Monday, January 28, 2013

In Case of Gulag, Memorize Poetry

As I approach a milestone birthday, I've been trying to get my memory back into shape. Time was I could cite chapter and verse from a book under discussion. Over the last two months I've locked down four poems: “Ode to a Nightingale” by Keats, “The Snowman” by Stevens, the sonnet “How soon hath time. . .” by Milton, and my own translation of Mandelstam's “Insomnia. Homer. Sails running tight. . .” (Clearly my next poem will be by a female poet.) In The New Yorker, Brad Leithauser writes about the joys and benefits of memorizing poetry:
My late colleague Joseph Brodsky, who died in 1996, used to appall his students by requiring them to memorize something like a thousand lines each semester. He felt he was preparing them for the future; they might need such verses later in life. His own biography provided a stirring example of the virtues of mental husbandry. He’d been grateful for every scrap of poetry he had in his head during his enforced exile in the Arctic, banished there by a Soviet government that did not know what to do with his genius and that, in a symbolic embrace of a national policy of brain drain, expelled him from the country in 1972.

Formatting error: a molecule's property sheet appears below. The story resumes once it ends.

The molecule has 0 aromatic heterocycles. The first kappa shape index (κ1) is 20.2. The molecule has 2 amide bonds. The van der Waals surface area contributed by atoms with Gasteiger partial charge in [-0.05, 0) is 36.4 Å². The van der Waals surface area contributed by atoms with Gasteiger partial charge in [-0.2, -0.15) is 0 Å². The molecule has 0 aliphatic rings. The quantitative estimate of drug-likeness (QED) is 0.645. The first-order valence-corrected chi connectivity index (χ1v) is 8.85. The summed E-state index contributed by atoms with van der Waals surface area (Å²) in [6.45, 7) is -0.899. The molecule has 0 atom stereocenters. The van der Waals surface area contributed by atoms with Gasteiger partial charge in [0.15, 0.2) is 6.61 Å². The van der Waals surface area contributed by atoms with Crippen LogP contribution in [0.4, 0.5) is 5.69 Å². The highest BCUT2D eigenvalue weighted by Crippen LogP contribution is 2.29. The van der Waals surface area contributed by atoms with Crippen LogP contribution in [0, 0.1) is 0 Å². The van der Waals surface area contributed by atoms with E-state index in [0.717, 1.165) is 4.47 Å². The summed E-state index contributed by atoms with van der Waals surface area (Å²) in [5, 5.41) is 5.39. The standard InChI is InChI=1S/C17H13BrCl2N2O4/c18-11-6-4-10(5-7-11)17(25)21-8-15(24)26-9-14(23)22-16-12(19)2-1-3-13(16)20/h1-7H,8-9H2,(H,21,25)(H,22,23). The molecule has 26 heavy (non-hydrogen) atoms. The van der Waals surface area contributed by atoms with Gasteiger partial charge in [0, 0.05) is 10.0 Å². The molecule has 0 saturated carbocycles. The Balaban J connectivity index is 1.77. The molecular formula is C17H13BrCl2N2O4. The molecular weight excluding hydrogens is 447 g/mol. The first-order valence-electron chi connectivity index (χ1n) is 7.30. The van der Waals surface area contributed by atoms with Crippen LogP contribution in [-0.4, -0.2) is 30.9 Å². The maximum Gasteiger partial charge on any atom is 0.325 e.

Joseph, you made their lives hell. I'm sure that each and every one of those students loves you for it today. So, my friends, remember this. In case you ever get shipped to the gulag, to toil in oblivion, memorize some damn poetry.

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